Documentary about the Coelacanth, a prehistoric bony fish believed to have been long extinct until one was caught in 1938 off the southern coast of Africa. No trace was found again until May 2000 when a colony of the fish were discovered and filmed.
The Coelacanth (Latimeria chalumnae) is an enigmatic and important species of fish. It is the only living member (along with a recently discovered second species of Latimeria) of the lobe-finned fishes, a group believed by some to be the sister-group of the terrestrial vertebrates.
Early naturalists, who had studied the fossil records, had long been puzzled and intrigued by this creature, with its lobed, limb-like fins. But it was only with the publication of Darwin’s Origin Of the Species, in 1859, and his theory of evolution, that its true significance first became apparent.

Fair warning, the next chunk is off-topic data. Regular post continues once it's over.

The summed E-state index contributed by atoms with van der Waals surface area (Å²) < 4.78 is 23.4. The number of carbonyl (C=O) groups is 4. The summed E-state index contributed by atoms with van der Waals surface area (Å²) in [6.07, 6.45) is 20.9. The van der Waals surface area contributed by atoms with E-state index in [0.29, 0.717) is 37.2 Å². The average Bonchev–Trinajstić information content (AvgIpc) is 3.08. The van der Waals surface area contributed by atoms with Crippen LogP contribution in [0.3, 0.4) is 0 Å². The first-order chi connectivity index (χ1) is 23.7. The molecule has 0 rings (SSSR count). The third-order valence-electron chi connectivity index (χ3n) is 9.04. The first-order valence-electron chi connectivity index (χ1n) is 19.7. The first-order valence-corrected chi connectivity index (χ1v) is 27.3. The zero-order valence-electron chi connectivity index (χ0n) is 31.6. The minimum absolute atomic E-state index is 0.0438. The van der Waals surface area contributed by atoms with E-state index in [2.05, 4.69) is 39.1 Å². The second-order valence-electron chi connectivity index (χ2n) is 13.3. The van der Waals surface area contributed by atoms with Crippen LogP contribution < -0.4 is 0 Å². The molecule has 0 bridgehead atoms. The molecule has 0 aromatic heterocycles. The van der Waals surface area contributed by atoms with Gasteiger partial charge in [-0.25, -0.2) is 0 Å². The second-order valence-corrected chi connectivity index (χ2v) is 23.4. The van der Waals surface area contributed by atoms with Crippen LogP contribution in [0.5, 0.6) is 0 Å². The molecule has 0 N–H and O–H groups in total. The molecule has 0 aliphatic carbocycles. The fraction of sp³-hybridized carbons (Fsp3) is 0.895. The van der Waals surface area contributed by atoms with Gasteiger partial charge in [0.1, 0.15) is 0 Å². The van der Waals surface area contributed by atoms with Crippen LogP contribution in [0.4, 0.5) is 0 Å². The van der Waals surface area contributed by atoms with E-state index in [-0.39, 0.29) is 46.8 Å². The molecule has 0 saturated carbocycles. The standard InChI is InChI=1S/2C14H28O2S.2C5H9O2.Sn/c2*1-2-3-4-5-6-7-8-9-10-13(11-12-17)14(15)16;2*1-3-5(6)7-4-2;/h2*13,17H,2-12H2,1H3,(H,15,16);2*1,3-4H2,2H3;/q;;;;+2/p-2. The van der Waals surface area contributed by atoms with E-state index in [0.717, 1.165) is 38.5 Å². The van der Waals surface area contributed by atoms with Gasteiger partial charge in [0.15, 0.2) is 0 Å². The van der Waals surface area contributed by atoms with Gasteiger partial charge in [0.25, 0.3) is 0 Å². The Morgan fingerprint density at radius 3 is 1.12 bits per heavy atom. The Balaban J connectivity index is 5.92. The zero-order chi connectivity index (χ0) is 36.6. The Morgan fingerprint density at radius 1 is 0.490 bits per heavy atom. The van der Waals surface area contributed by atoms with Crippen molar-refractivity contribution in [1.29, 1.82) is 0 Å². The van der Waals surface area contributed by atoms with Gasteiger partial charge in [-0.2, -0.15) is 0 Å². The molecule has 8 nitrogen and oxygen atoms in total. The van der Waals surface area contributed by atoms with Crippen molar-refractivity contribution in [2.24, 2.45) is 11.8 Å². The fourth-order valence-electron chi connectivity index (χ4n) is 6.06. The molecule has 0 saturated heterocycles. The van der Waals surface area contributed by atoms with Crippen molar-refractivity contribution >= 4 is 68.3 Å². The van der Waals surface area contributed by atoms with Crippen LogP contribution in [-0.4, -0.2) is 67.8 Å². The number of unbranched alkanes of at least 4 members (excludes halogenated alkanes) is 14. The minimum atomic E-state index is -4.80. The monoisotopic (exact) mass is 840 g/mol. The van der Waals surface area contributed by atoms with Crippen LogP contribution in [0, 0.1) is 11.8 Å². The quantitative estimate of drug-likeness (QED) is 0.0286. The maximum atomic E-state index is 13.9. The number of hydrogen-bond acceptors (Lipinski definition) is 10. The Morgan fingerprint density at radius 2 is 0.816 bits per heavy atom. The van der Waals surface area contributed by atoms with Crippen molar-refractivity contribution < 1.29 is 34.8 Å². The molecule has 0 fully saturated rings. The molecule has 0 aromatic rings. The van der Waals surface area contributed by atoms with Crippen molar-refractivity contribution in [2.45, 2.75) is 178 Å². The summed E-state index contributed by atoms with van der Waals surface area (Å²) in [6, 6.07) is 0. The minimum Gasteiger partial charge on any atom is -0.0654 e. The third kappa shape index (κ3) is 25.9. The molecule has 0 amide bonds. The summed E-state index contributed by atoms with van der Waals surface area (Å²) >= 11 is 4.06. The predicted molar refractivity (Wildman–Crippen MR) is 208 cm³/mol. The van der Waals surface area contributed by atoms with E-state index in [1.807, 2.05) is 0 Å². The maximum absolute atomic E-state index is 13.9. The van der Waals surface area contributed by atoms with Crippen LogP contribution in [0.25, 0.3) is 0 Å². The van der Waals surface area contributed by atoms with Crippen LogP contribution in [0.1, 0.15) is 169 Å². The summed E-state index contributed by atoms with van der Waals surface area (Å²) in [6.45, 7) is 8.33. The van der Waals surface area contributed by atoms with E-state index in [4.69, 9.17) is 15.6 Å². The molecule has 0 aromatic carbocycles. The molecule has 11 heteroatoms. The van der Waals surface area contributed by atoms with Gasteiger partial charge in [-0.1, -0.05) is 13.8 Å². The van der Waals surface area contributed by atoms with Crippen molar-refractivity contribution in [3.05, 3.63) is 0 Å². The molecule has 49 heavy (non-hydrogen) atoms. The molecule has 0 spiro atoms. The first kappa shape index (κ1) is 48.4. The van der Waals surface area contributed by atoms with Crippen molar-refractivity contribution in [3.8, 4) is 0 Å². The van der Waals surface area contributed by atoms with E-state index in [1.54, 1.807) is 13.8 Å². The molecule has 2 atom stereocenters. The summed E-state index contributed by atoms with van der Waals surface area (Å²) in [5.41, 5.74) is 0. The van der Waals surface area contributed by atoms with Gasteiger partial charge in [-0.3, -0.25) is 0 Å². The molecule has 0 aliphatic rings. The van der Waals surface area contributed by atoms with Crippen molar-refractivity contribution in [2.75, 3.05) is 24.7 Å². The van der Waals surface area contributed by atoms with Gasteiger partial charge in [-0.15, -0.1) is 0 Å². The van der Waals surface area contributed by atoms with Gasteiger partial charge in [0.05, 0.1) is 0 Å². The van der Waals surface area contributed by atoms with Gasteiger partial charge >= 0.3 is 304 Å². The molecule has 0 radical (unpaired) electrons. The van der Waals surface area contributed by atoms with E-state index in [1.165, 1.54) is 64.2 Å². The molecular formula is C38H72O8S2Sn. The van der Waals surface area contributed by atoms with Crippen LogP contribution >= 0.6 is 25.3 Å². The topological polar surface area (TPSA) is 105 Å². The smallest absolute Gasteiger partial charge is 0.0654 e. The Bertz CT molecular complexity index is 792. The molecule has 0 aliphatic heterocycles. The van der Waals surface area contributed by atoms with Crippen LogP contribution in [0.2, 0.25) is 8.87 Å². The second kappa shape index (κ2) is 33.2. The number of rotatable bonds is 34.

For here was a fossil species that answered the critics who poured scorn on the very idea that fish could somehow have walked out of the sea and later diversified into the huge variety of land-based animals around us today – including man himself.
Yet even after Darwin’s theory became widely accepted, no naturalist ever imagined that coelacanths might have survived into the modern age. At least, not until Marjorie Courtenay-Latimer made her astonishing discovery amid the foetid heat of that South African dockside.
Marjorie’s find turned conventional scientific thinking on its head. But it was by no means the end of the coelacanths mystery. Not by a long chalk. For in the decades after that discovery, the coelacanth continued to defy man’s best attempts to study it.